I have worked as an editor (at the NSW School Magazine, ABC Books and as a freelancer), a teacher of writing children’s and young adult fiction (two years in the MA program at the University of Sydney and more than ten years at the Australian Writers’ Centre) and in arts program development. I was creative director of WestWords (the Western Sydney Young People’s Literature Project) for seven years; I’ve programmed two schools’ programs for Sydney Writers’ Festival, and am currently the Coordinator of Outreach Programs for Liverpool City Library in south western Sydney. I was a member of the Board of the Australian Society of Authors from 2012 until 2016.

I’m widely known as a critic, commentator and advocate of children’s literature and reading. I’m a regular speaker at festivals, conferences and in the media, including internationally. In 2001 I received a Churchill Fellowship to study literature programs for children and teens in the US, Ireland and UK. In 2009, my paper at the conference dedicated to the work of British children’s fantasy author Diana Wynne Jones was voted favourite paper by the Guardian Books Blog.

Some links:

The Book That Made Me on goodreads.

Me on ABC Overnights

Guardian Books Blog

My 2010 Sydney Writers’ Festival session with Melina Marchetta and David Levithan.

Teachers’ Notes for The Book That Made Me.


circleI attended the launch of Jeannie Baker‘s new picture book, Circle, tonight, at the Maritime Museum in Sydney. I don’t remember how many launches of Jeannie’s books I’ve been to, but I know I’ve been attending them for well over twenty years, and I was privileged to work with her on the education kit that accompanied the tour of the artworks of her last book, Mirror.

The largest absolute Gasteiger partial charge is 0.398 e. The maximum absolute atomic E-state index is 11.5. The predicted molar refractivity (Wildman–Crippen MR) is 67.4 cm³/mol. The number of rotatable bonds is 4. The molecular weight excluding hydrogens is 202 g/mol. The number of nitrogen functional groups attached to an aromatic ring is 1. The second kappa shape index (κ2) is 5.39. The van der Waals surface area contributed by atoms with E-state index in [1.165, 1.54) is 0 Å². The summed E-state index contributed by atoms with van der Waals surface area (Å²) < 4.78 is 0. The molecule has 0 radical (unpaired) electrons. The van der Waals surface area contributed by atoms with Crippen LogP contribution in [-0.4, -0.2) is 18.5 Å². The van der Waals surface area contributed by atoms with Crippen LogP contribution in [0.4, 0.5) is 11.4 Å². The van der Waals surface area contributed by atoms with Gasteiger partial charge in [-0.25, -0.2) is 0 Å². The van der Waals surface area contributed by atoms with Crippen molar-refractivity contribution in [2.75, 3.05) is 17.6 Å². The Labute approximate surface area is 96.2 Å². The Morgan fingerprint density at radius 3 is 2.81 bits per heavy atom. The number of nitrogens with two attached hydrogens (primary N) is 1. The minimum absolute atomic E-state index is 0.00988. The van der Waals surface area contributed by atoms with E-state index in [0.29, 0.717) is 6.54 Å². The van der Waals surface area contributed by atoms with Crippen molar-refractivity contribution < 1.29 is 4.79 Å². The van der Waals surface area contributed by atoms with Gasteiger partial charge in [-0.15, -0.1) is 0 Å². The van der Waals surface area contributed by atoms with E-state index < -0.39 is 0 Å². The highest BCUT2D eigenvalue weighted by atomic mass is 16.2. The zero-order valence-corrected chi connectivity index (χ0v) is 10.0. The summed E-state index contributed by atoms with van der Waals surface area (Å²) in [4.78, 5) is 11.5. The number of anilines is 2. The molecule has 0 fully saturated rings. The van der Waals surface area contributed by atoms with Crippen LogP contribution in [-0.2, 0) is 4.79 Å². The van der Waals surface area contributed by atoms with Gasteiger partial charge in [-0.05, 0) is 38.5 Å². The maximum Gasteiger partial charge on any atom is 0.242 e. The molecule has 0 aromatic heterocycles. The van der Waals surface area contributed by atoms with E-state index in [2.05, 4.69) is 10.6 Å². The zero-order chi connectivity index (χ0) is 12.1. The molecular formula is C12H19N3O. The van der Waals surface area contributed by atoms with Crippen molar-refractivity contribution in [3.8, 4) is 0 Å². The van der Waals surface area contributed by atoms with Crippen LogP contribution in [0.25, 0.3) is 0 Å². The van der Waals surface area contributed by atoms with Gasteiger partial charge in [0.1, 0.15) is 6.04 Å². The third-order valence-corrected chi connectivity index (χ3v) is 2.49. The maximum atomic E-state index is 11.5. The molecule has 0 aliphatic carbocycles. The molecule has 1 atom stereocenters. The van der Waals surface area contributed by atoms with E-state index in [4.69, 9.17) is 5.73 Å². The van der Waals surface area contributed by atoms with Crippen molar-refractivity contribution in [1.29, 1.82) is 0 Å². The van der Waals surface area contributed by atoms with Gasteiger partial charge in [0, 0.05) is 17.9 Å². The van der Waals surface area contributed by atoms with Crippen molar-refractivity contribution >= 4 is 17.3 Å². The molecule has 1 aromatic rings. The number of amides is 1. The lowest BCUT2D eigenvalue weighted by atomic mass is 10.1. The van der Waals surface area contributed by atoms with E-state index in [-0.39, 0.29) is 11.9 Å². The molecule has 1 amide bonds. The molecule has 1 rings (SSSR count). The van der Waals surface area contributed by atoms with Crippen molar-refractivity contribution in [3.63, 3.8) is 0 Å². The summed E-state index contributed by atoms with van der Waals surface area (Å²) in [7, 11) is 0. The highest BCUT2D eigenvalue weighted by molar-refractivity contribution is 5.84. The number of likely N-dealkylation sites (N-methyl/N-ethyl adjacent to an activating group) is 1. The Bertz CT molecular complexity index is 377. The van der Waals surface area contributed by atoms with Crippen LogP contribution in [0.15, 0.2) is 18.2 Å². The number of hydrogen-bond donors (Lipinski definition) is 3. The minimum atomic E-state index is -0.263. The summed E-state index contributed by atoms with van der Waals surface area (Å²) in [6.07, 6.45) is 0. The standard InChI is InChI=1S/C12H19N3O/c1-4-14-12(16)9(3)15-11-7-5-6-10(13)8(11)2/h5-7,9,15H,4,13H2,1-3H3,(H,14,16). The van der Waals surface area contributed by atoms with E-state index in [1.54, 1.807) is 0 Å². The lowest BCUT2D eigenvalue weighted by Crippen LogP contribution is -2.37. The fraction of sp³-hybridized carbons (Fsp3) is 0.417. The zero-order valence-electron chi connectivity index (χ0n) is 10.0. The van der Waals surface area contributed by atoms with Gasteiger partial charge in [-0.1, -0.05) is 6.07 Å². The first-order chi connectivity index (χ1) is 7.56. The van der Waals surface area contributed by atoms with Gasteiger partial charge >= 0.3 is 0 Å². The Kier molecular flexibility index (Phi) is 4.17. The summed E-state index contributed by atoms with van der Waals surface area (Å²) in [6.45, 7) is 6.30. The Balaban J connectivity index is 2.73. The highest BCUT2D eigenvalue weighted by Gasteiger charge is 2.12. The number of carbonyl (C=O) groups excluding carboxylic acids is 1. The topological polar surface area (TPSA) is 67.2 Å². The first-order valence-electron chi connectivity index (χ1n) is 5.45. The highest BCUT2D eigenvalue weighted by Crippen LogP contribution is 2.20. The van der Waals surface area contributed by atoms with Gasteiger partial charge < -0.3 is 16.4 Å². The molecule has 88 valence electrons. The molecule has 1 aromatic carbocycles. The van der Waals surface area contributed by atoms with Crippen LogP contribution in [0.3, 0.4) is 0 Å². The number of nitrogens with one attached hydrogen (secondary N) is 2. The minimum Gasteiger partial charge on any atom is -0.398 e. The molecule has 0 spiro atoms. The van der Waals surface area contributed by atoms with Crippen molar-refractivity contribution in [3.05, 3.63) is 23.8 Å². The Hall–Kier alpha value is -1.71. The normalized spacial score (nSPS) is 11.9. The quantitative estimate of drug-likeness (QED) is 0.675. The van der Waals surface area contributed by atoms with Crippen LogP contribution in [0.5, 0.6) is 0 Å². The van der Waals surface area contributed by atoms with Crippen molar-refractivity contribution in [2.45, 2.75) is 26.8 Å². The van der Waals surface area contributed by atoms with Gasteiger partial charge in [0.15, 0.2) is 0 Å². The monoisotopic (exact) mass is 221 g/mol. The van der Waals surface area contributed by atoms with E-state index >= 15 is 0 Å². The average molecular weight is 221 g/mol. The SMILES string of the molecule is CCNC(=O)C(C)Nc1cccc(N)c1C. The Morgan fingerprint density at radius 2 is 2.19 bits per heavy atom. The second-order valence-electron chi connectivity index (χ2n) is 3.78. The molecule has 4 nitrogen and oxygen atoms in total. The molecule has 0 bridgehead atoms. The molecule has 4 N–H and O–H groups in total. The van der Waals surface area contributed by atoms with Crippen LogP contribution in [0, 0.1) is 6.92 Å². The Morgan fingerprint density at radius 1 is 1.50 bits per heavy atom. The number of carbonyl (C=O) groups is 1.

As with Bob Graham‘s books, I always think Jeannie’s latest book is my favourite, and her most beautiful, but this time I think I am not only right about that, but that it might also well be her most important book.
Circle tells the story of the migratory flights of Bar-tailed Godwits (Limosa lapponica baueri) from Alaska to New Zealand/Australia and back again. These small birds undertake the longest migratory journey of any animal ever recorded; a female bird with a satellite tracker fitted was recorded flying from Alaska to New Zealand in one unbroken flight lasting 8 days—and she returned to the exact same waterfront she had last been settled on in New Zealand.
When Doctor Richard Fuller from the University of Queensland, who launched the book, told that story tonight, you could feel the awe and wonder that fell over the listening audience. Then, when he went on to describe the terrible destruction of their landing places—mudflats in Korea and China in the Yellow Sea, and the impact it is having on the survival of these extraordinary birds—well, I can’t speak for anyone else, but I felt a terrible despair. Some days I feel utterly frightened and despondent about climate change, the loss of habitats, the high rates of extinction and basically, about the future of the planet, and there seems so little will to do anything from those who actually have the power to act. Outright denial of climate science, the rise of the anti-vaccination movement, the whole ‘eat well and cure yourself of cancer’ nonsense. Honestly, some days I wouldn’t give you tuppence for the human race, and I felt a searing sorrow as Doctor Fuller spoke.